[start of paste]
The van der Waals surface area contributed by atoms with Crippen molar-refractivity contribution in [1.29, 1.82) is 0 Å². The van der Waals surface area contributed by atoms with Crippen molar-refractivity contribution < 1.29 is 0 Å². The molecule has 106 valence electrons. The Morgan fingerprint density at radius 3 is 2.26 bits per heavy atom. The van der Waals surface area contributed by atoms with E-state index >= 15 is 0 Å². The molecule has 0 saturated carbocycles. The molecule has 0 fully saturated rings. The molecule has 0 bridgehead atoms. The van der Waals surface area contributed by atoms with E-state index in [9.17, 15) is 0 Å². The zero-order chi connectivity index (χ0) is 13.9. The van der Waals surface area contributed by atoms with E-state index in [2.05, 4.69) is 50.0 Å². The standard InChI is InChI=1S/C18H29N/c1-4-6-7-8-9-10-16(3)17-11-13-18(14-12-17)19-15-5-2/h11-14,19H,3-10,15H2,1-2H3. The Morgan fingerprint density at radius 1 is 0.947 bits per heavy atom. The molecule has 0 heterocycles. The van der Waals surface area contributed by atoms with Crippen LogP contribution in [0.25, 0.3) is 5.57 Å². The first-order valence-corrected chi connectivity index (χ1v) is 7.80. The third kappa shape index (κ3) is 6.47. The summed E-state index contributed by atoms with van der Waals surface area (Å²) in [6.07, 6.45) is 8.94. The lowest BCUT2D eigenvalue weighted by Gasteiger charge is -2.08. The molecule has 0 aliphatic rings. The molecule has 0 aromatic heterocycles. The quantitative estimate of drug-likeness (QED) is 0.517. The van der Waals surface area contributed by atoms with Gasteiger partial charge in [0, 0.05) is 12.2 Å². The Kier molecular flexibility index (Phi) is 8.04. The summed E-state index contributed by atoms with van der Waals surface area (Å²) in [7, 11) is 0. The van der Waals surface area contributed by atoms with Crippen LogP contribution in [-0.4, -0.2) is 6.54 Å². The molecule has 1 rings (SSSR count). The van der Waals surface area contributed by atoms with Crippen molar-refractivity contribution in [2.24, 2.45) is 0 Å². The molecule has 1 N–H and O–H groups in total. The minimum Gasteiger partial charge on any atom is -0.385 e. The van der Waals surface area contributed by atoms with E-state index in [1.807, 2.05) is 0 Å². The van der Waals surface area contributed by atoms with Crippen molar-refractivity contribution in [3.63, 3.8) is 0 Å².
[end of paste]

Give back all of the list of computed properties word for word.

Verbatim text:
The van der Waals surface area contributed by atoms with Crippen molar-refractivity contribution in [1.29, 1.82) is 0 Å². The van der Waals surface area contributed by atoms with Crippen molar-refractivity contribution < 1.29 is 0 Å². The molecule has 106 valence electrons. The Morgan fingerprint density at radius 3 is 2.26 bits per heavy atom. The van der Waals surface area contributed by atoms with E-state index >= 15 is 0 Å². The molecule has 0 saturated carbocycles. The molecule has 0 fully saturated rings. The molecule has 0 bridgehead atoms. The van der Waals surface area contributed by atoms with E-state index in [9.17, 15) is 0 Å². The zero-order chi connectivity index (χ0) is 13.9. The van der Waals surface area contributed by atoms with E-state index in [2.05, 4.69) is 50.0 Å². The standard InChI is InChI=1S/C18H29N/c1-4-6-7-8-9-10-16(3)17-11-13-18(14-12-17)19-15-5-2/h11-14,19H,3-10,15H2,1-2H3. The Morgan fingerprint density at radius 1 is 0.947 bits per heavy atom. The molecule has 0 heterocycles. The van der Waals surface area contributed by atoms with Crippen LogP contribution in [0.25, 0.3) is 5.57 Å². The first-order valence-corrected chi connectivity index (χ1v) is 7.80. The third kappa shape index (κ3) is 6.47. The summed E-state index contributed by atoms with van der Waals surface area (Å²) in [6.07, 6.45) is 8.94. The lowest BCUT2D eigenvalue weighted by Gasteiger charge is -2.08. The molecule has 0 aliphatic rings. The molecule has 0 aromatic heterocycles. The quantitative estimate of drug-likeness (QED) is 0.517. The van der Waals surface area contributed by atoms with Gasteiger partial charge in [0, 0.05) is 12.2 Å². The Kier molecular flexibility index (Phi) is 8.04. The summed E-state index contributed by atoms with van der Waals surface area (Å²) in [7, 11) is 0. The van der Waals surface area contributed by atoms with Crippen LogP contribution in [-0.4, -0.2) is 6.54 Å². The molecule has 1 rings (SSSR count). The van der Waals surface area contributed by atoms with Crippen molar-refractivity contribution in [2.24, 2.45) is 0 Å². The molecule has 1 N–H and O–H groups in total. The minimum Gasteiger partial charge on any atom is -0.385 e. The van der Waals surface area contributed by atoms with E-state index in [1.807, 2.05) is 0 Å². The van der Waals surface area contributed by atoms with Crippen molar-refractivity contribution in [3.63, 3.8) is 0 Å².